The video game industry has often been surrounded by controversy and, in fact, has been a repeated target of public outcry over the past forty years or so. Until recently, however, it was typically the content of games that invited criticism, most infamously in the debate about the effects of video game violence on children (Egenfeldt-Nielsen, Smith, and Tosca, 2020, pp. 273–297). Yet in the last decade, the controversy has shifted to the business of video games and to questions about the economics and ethics of game production and distribution (for example, McCaffrey, 2019). As a result, academic researchers in the social sciences and humanities are increasingly turning their attention toward the major development and publishing companies and the ways that their organizations evolve in response to far-reaching social, economic, and technological changes (O’Donnell, 2017).
One of the key players in the industry is Valve Corporation, an enigmatic and idiosyncratic company that offers a fascinating example of nontraditional economic organization. Valve is a “flat” company without a management hierarchy or traditional boss roles: instead of top-down organization and management, Valve employees are free to work on whatever projects they choose and to convince other employees to join collaborative groups. Decision-making is thus “democratized” rather than centralized in key management positions. This peculiar structure, or lack thereof, seems to challenge conventional ideas about organization not only in the video game business but also business in general. We say “seems to” because, as we will explain, the company's story is more complicated than either its supporters or critics tend to acknowledge.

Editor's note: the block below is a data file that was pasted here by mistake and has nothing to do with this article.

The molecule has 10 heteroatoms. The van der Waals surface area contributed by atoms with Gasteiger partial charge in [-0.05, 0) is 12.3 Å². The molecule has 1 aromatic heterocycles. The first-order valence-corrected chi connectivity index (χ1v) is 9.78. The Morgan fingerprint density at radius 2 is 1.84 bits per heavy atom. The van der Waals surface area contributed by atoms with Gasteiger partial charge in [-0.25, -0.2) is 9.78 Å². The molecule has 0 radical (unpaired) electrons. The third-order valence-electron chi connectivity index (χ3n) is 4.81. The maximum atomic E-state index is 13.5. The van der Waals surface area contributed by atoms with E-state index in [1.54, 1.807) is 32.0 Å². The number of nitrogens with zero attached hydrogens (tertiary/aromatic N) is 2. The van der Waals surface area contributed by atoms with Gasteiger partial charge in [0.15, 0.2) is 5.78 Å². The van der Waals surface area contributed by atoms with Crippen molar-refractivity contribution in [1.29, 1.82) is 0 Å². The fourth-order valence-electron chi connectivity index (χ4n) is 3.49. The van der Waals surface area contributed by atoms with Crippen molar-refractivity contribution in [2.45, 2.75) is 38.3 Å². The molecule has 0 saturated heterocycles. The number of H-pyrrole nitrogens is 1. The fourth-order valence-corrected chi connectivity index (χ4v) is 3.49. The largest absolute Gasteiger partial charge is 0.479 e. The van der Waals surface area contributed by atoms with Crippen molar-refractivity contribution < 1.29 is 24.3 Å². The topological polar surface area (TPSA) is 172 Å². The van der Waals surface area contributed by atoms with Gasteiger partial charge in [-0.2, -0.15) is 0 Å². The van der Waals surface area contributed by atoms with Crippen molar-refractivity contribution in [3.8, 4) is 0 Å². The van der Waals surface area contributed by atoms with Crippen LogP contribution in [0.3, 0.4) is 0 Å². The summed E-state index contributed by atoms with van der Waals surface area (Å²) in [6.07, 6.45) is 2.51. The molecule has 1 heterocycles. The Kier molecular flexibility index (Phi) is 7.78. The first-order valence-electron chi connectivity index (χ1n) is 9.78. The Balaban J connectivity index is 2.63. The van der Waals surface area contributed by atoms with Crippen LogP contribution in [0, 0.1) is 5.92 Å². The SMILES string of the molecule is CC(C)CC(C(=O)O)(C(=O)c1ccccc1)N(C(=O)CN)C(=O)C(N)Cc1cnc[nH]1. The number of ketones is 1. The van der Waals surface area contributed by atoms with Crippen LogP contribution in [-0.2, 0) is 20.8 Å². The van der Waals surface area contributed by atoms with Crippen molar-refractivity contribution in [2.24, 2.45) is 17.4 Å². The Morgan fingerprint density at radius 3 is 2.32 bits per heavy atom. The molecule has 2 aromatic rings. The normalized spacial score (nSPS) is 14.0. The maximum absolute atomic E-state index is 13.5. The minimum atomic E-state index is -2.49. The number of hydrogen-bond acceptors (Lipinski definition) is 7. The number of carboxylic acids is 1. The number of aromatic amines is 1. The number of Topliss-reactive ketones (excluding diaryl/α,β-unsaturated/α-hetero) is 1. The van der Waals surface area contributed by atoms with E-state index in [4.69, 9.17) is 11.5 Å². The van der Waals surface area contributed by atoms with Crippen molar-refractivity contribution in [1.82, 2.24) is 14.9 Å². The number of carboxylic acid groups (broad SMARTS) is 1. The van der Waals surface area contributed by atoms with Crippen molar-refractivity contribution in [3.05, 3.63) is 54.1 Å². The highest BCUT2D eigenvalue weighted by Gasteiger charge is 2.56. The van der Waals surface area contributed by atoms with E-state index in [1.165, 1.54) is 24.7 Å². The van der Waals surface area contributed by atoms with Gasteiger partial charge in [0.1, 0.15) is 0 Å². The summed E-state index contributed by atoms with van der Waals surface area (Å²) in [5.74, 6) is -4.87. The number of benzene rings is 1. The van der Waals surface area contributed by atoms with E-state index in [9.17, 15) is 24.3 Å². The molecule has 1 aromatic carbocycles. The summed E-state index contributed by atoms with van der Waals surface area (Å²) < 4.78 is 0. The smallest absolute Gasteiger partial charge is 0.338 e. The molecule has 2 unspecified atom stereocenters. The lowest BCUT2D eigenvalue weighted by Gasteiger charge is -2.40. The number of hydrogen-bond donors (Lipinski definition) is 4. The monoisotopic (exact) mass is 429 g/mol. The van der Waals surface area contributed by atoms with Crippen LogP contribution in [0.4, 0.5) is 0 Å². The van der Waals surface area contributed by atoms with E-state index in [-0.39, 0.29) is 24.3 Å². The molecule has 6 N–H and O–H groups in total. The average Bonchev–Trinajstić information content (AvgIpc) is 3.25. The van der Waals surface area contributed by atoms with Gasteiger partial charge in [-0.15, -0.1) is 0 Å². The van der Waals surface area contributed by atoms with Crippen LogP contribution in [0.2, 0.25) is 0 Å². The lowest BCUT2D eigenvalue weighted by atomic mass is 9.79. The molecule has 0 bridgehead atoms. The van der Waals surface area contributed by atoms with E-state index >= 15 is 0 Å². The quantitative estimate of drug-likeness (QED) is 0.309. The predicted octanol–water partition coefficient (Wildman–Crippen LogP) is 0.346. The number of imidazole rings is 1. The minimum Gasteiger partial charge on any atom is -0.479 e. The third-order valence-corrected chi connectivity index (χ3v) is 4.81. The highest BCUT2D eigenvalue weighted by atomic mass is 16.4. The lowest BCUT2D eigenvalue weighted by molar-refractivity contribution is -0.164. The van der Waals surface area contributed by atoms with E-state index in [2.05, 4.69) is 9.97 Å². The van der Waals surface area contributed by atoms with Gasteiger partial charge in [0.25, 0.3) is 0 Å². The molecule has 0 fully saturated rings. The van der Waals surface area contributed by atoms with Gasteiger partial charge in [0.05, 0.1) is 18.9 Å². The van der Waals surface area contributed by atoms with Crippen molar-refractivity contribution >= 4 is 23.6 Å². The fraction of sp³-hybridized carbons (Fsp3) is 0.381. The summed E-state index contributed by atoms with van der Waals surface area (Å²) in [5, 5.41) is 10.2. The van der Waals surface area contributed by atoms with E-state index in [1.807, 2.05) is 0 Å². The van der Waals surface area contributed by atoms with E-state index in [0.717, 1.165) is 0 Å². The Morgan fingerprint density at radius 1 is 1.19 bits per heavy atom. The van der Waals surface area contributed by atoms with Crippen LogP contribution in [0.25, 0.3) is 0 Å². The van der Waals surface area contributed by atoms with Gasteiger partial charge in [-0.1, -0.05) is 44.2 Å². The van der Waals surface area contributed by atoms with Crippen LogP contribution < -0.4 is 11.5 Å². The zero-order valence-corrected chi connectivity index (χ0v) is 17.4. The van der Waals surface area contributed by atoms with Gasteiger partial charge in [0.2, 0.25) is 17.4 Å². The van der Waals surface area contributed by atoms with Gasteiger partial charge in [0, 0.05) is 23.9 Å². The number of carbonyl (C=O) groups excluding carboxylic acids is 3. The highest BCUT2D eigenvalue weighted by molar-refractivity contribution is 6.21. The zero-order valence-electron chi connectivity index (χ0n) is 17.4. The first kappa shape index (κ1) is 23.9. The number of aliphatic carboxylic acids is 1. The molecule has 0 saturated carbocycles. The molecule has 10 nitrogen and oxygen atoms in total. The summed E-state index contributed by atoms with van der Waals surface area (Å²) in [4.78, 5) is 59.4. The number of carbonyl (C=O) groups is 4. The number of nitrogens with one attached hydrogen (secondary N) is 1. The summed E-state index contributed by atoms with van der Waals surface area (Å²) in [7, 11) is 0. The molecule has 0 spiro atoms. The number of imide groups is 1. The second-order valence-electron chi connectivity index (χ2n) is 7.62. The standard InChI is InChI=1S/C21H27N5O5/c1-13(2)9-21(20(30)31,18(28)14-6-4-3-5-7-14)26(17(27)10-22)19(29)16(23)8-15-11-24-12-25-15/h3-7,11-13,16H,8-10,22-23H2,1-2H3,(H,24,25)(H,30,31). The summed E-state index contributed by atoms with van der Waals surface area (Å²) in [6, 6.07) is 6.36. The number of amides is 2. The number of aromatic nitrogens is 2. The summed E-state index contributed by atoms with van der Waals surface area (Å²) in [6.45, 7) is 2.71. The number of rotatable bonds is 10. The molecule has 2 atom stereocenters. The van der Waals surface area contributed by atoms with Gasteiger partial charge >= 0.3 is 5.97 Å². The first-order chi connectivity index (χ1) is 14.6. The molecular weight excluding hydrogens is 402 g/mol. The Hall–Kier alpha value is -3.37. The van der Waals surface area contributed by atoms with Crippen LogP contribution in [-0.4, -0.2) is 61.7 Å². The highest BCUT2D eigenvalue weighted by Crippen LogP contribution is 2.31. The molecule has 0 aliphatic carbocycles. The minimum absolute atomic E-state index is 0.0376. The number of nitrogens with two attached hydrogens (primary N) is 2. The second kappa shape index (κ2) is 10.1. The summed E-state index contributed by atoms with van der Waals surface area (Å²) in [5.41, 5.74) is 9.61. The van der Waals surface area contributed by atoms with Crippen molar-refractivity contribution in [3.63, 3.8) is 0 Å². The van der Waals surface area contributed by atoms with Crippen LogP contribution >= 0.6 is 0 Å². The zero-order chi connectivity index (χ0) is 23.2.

Despite Valve's distinctive and even extreme approach to organizing, research on the company is limited to only a few papers (for example, Felin and Powell, 2016; Puranam and Håkonsson, 2015) that paint a somewhat scattered and incomplete picture of its operations. In this chapter, we will integrate and expand on this work to explore Valve's economic organization and discuss the challenges it faces. We thereby provide a clearer and more comprehensive story of this organization, while also providing a foundation for future research on the gaming industry as well as on economic organization more generally. Companies such as Valve challenge our “pet theories” in strategy and management (Birkinshaw, 2015), and, by doing so, they provide valuable opportunities to discuss their limitations and oversights.